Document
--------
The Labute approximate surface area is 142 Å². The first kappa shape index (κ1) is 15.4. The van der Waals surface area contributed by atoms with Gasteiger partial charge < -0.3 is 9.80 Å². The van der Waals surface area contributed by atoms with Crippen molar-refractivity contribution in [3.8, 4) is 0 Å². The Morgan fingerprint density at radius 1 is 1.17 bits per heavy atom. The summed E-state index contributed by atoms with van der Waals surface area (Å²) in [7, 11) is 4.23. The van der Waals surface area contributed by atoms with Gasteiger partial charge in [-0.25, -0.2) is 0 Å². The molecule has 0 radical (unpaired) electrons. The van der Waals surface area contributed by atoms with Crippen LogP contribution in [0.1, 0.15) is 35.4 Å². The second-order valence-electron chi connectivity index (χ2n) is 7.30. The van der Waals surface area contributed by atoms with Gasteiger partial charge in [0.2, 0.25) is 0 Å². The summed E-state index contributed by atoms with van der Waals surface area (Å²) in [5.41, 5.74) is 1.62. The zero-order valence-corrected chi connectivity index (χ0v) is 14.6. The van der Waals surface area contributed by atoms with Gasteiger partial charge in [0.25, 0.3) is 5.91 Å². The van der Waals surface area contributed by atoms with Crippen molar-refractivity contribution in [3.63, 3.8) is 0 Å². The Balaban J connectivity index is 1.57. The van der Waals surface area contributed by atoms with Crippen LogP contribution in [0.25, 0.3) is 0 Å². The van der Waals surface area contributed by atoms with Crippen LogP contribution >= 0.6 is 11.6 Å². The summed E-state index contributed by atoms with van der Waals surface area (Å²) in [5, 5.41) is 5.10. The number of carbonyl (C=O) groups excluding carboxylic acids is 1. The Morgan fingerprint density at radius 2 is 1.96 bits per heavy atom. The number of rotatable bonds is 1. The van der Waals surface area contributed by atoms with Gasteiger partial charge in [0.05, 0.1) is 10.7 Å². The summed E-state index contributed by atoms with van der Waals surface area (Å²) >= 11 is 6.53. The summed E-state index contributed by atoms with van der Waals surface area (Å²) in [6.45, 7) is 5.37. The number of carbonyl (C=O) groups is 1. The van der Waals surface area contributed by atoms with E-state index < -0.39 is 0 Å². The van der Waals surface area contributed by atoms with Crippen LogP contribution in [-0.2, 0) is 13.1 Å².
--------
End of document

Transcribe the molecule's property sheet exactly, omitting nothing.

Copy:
The Labute approximate surface area is 142 Å². The first kappa shape index (κ1) is 15.4. The van der Waals surface area contributed by atoms with Gasteiger partial charge < -0.3 is 9.80 Å². The van der Waals surface area contributed by atoms with Crippen molar-refractivity contribution in [3.8, 4) is 0 Å². The Morgan fingerprint density at radius 1 is 1.17 bits per heavy atom. The summed E-state index contributed by atoms with van der Waals surface area (Å²) in [7, 11) is 4.23. The van der Waals surface area contributed by atoms with Gasteiger partial charge in [-0.25, -0.2) is 0 Å². The molecule has 0 radical (unpaired) electrons. The van der Waals surface area contributed by atoms with Crippen LogP contribution in [0.1, 0.15) is 35.4 Å². The second-order valence-electron chi connectivity index (χ2n) is 7.30. The van der Waals surface area contributed by atoms with Gasteiger partial charge in [0.2, 0.25) is 0 Å². The summed E-state index contributed by atoms with van der Waals surface area (Å²) in [5.41, 5.74) is 1.62. The zero-order valence-corrected chi connectivity index (χ0v) is 14.6. The van der Waals surface area contributed by atoms with Gasteiger partial charge in [0.25, 0.3) is 5.91 Å². The van der Waals surface area contributed by atoms with Crippen molar-refractivity contribution in [3.63, 3.8) is 0 Å². The Balaban J connectivity index is 1.57. The van der Waals surface area contributed by atoms with Crippen LogP contribution in [0.25, 0.3) is 0 Å². The van der Waals surface area contributed by atoms with Crippen LogP contribution >= 0.6 is 11.6 Å². The summed E-state index contributed by atoms with van der Waals surface area (Å²) in [5, 5.41) is 5.10. The number of carbonyl (C=O) groups excluding carboxylic acids is 1. The Morgan fingerprint density at radius 2 is 1.96 bits per heavy atom. The number of rotatable bonds is 1. The van der Waals surface area contributed by atoms with Gasteiger partial charge in [0.05, 0.1) is 10.7 Å². The summed E-state index contributed by atoms with van der Waals surface area (Å²) >= 11 is 6.53. The summed E-state index contributed by atoms with van der Waals surface area (Å²) in [6.45, 7) is 5.37. The number of carbonyl (C=O) groups is 1. The van der Waals surface area contributed by atoms with E-state index < -0.39 is 0 Å². The van der Waals surface area contributed by atoms with Crippen LogP contribution in [-0.2, 0) is 13.1 Å².